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PostPosted: Sun May 09, 2021 4:51 pm 
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Very cool thanks for sharing Jon...

Are there any other west coast slant 6 teams / cars?


Greg

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PostPosted: Wed May 12, 2021 12:45 pm 
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Thanks for the info, Jon!

Looks like my Lemon isn't the only one breaking slant A904 cases. One cracked the bell housing area so bad that the assembly flexed, and it sheared all the flex plate bolts off. Our current one we just noticed a crack coming from one of the forward pan bolt holes, of all places. Bob and I are talking about building a ladder-frame support cradle to go from the trans mount all the way up to somewhere on the engine block (or maybe the engine mounts) that would support the trans case along the sides of the pan rail. I don't like the idea of 60s-era cast aluminum being a structural member in bending, especially with the added vibration from road racing.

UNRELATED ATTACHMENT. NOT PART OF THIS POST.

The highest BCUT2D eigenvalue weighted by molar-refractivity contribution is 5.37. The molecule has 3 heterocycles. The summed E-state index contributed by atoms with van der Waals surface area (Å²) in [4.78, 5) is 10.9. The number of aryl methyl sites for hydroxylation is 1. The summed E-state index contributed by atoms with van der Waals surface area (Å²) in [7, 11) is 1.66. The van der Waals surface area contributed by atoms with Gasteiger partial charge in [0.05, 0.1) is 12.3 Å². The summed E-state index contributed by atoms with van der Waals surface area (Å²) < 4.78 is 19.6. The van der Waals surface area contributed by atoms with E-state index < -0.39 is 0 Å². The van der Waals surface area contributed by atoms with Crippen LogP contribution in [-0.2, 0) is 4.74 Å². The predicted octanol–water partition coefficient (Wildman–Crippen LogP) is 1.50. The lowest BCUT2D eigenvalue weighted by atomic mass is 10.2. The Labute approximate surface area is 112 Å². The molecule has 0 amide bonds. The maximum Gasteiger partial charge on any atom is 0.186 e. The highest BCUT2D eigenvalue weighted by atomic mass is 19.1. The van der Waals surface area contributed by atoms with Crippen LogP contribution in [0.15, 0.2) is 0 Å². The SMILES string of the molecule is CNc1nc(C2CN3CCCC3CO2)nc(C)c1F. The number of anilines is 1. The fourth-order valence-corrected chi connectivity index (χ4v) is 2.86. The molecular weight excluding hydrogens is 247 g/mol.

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PostPosted: Wed May 12, 2021 6:00 pm 
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I am surprised that road racing is that hard on the 904 cases?? Seeing how guys are running them in really fast drag cars with trans brakes. Must just be a different kind of stress.

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PostPosted: Wed May 12, 2021 7:53 pm 
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Running for 6-8 hours straight can be more harsh than say 20 seconds at a time in a racing situation.

One of my 904's broke when the driveshaft came loose.. remember that one Rick?!??!!!

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PostPosted: Wed May 12, 2021 9:21 pm 
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Are folks breaking cases running without the block brace on the left side?

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PostPosted: Thu May 13, 2021 2:17 am 
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Good point, Josh. I always run one even when I broke mine but when you have a driveshaft whipping around at 5000 rpm the bell housing was no match for that shenanigans and broke.